While Texas Instruments (NASDAQ:TXN) often doesn't generate the same headlines as high-flying semiconductor stocks, the company has provided a solid record of results. In the last year, shares of the company have advanced 40%, versus the Philadelphia Semiconductor Index's advance of 24%.

Long-term investors in the stock are used to low-stress, below-the-radar returns: Texas Instruments has outperformed both the Philadelphia Semiconductor Index and the S&P 500 over the last one-year, three-year, five-year and 10-year periods. Thus CEO Brian Crutcher's abrupt resignation caught investors by surprise.

Man at a laptop, looking into the distance

Image source: Getty Images.

As an investor, you should always revisit your buy thesis when the CEO leaves, particularly when the departure is abrupt and comes as this one did, "due to violations of the company's code of conduct." That said, I think Crutcher's ouster is mostly a nonevent for long-term TI investors.

According to the company, Crutcher -- a 22-year veteran of the company -- resigned from both the executive role and the board of directors due to code of conduct "violations related to personal behavior not consistent with our ethics and core values, but not related to company strategy, operations, or financial reporting." The company gave no details. The company's chairman -- and former president and CEO -- Rich Templeton has stepped back in as president and CEO on an "ongoing, indefinite basis."

Why this is (mostly) a nonevent for investors

Investors, myself included, should take Crutcher's resignation in stride. First, Crutcher had not been in his position for a significant period, leaving less than two months after assuming the role. Thus, it's unlikely any of his initiatives -- good or bad -- had taken hold. The company's emphasis on Crutcher's violation having nothing to do with operations is encouraging as well.

Templeton set the company's strong investor-focused policy of returning all free cash flow (cash from operations minus capital expenditures) to shareholders. And now Templeton's back at the helm. Templeton was the company's chief operating officer from April 2000 to April 2004 and became president and CEO in May 2004. He had been executive vice president of the company and president of TI's semiconductor business from June 1996 through April 2004. As strong returns occurred during Templeton's tenure, it appears the company remains under strong and disciplined stewardship.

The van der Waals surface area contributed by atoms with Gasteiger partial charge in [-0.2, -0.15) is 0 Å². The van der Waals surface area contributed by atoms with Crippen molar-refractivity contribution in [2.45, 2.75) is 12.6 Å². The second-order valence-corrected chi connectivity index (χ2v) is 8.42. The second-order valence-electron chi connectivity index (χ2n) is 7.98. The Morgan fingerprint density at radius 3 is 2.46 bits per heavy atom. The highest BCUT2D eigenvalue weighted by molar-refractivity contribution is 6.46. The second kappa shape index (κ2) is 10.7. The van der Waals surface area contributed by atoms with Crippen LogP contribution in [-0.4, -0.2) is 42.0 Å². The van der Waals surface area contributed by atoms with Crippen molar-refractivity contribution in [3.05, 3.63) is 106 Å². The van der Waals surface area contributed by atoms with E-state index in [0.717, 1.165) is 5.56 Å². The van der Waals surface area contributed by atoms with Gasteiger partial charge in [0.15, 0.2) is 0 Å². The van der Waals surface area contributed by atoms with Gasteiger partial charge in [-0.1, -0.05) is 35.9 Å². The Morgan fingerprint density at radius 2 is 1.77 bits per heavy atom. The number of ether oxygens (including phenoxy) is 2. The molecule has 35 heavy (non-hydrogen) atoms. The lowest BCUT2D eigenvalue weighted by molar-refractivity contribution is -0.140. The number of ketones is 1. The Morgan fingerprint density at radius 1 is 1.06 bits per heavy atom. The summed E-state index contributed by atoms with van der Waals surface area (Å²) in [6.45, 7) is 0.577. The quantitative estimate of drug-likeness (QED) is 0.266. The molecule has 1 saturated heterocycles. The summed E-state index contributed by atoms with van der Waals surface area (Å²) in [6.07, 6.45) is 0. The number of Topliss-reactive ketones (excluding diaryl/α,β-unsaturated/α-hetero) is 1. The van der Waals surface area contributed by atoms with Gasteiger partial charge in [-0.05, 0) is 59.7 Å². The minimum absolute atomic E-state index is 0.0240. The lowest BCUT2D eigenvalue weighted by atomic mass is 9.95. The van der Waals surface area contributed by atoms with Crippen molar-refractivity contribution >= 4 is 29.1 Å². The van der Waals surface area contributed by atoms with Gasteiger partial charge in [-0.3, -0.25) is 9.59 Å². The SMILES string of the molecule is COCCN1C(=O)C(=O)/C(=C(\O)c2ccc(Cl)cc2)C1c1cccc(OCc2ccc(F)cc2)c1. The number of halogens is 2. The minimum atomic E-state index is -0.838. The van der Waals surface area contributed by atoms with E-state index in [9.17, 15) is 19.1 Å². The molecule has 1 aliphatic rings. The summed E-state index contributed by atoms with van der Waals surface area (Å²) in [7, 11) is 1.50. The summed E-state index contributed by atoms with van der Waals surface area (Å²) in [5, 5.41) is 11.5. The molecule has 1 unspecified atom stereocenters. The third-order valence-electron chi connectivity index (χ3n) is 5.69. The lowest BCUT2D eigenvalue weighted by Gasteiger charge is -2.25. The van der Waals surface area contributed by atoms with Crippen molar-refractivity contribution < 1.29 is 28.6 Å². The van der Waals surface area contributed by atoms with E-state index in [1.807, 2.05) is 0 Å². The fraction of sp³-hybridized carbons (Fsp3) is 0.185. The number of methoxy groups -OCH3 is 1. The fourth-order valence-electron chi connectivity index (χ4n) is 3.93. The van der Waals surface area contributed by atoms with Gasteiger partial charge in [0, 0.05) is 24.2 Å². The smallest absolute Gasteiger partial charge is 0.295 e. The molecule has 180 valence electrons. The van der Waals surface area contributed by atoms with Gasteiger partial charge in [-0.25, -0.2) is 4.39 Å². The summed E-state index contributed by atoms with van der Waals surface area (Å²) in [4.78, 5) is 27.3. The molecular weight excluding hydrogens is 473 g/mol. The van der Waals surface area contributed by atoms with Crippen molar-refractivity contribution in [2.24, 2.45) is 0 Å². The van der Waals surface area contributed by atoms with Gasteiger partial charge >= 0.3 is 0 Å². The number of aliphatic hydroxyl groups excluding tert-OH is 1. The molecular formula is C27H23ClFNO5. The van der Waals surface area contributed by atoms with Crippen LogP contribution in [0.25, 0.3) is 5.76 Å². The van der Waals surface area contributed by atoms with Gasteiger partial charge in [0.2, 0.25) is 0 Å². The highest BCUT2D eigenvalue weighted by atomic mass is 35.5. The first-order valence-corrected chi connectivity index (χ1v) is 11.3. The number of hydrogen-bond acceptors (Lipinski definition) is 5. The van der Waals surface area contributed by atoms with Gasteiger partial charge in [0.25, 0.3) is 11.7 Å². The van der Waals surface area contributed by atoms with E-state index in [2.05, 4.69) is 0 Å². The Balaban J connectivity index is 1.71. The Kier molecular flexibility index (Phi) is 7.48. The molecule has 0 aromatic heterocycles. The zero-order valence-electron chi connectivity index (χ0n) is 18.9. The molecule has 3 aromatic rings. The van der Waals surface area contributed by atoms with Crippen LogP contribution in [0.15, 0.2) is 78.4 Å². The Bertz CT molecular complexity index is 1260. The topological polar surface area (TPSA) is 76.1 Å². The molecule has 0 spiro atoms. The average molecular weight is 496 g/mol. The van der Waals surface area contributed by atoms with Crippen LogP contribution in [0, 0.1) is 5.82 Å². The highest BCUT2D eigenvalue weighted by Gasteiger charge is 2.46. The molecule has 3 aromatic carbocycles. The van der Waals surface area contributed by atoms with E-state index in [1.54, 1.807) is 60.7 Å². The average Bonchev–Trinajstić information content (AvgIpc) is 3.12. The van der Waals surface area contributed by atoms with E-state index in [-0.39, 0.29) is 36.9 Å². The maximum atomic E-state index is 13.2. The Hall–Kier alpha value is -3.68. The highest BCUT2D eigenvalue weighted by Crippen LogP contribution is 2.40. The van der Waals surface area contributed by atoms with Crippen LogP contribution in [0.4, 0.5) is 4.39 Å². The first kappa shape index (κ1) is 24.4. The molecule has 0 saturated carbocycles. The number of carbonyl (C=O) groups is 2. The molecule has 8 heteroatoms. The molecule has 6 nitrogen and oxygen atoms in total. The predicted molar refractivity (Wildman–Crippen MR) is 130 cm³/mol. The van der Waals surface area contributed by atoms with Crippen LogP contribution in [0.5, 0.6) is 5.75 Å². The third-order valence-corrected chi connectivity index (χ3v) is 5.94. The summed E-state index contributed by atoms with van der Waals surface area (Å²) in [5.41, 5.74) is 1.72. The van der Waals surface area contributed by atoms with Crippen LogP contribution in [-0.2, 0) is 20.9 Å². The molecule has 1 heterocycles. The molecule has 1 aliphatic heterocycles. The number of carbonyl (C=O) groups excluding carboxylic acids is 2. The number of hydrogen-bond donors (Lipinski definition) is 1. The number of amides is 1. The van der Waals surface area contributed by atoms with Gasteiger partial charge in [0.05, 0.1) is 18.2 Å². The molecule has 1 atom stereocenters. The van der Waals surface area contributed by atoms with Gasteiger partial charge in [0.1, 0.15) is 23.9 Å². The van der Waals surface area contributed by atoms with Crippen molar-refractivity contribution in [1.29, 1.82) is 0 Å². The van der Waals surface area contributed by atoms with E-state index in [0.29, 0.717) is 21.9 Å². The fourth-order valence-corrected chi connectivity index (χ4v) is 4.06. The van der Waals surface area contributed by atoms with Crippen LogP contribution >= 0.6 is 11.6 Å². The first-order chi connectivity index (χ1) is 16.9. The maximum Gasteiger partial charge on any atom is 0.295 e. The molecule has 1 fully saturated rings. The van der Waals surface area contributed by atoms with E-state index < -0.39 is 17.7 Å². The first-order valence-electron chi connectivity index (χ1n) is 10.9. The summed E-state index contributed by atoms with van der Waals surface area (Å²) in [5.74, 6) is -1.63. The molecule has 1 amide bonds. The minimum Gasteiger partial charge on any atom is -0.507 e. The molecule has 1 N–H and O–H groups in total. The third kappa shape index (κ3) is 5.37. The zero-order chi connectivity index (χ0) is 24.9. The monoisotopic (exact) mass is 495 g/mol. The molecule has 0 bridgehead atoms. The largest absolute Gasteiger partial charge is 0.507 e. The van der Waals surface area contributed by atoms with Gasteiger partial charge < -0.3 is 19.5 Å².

Also, Crutcher's quick ouster shows TI's board of directors is committed to company guidelines. That's a good sign.

The long-term thesis remains intact

Texas Instruments has a three-pronged buy thesis:

  • Shareholder-friendly management that pledges to return all free cash flow in the form of dividends and buybacks.
  • Improving margins as the shift to 300-millimeter manufacturing lowers chip production costs.
  • Long-term demand for its sensors, processors, and analog-to-digital chips from autonomous vehicles and Internet of Things applications.

Crutcher's departure changes nothing of the long-term thesis, and provided a critical test for the company's board. In addition to announcing his departure, Texas Instruments also published second-quarter results that beat analyst consensus on both the top and bottom lines. While I'm never happy when a CEO departs, in this case I'm not particularly concerned.

Jamal Carnette, CFA owns shares of Texas Instruments. The Motley Fool has a disclosure policy.